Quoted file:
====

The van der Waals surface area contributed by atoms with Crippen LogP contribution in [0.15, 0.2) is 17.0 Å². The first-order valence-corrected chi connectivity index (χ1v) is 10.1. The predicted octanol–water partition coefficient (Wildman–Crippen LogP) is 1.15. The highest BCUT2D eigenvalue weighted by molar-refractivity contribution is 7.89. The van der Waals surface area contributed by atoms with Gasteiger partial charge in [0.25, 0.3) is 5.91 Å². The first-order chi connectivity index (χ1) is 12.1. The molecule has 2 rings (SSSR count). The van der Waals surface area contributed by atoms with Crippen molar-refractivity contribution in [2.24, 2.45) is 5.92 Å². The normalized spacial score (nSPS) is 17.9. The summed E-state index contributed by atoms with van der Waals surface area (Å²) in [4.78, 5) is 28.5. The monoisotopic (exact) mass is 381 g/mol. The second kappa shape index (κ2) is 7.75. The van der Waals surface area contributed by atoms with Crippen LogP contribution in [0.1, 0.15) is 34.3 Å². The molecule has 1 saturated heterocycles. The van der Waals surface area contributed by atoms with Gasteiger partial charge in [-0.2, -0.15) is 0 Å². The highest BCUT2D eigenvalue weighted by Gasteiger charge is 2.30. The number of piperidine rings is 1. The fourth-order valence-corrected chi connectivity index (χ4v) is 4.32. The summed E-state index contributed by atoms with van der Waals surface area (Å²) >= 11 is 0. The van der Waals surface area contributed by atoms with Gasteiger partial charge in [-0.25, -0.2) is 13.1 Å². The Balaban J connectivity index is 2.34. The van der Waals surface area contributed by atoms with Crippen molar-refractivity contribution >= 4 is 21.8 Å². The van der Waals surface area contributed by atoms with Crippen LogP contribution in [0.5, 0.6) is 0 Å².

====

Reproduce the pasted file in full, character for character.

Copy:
The van der Waals surface area contributed by atoms with Crippen LogP contribution in [0.15, 0.2) is 17.0 Å². The first-order valence-corrected chi connectivity index (χ1v) is 10.1. The predicted octanol–water partition coefficient (Wildman–Crippen LogP) is 1.15. The highest BCUT2D eigenvalue weighted by molar-refractivity contribution is 7.89. The van der Waals surface area contributed by atoms with Gasteiger partial charge in [0.25, 0.3) is 5.91 Å². The first-order chi connectivity index (χ1) is 12.1. The molecule has 2 rings (SSSR count). The van der Waals surface area contributed by atoms with Crippen molar-refractivity contribution in [2.24, 2.45) is 5.92 Å². The normalized spacial score (nSPS) is 17.9. The summed E-state index contributed by atoms with van der Waals surface area (Å²) in [4.78, 5) is 28.5. The monoisotopic (exact) mass is 381 g/mol. The second kappa shape index (κ2) is 7.75. The van der Waals surface area contributed by atoms with Crippen LogP contribution in [0.1, 0.15) is 34.3 Å². The molecule has 1 saturated heterocycles. The van der Waals surface area contributed by atoms with Gasteiger partial charge in [-0.2, -0.15) is 0 Å². The highest BCUT2D eigenvalue weighted by Gasteiger charge is 2.30. The number of piperidine rings is 1. The fourth-order valence-corrected chi connectivity index (χ4v) is 4.32. The summed E-state index contributed by atoms with van der Waals surface area (Å²) >= 11 is 0. The van der Waals surface area contributed by atoms with Gasteiger partial charge in [-0.25, -0.2) is 13.1 Å². The Balaban J connectivity index is 2.34. The van der Waals surface area contributed by atoms with Crippen molar-refractivity contribution >= 4 is 21.8 Å². The van der Waals surface area contributed by atoms with Crippen LogP contribution in [0.5, 0.6) is 0 Å².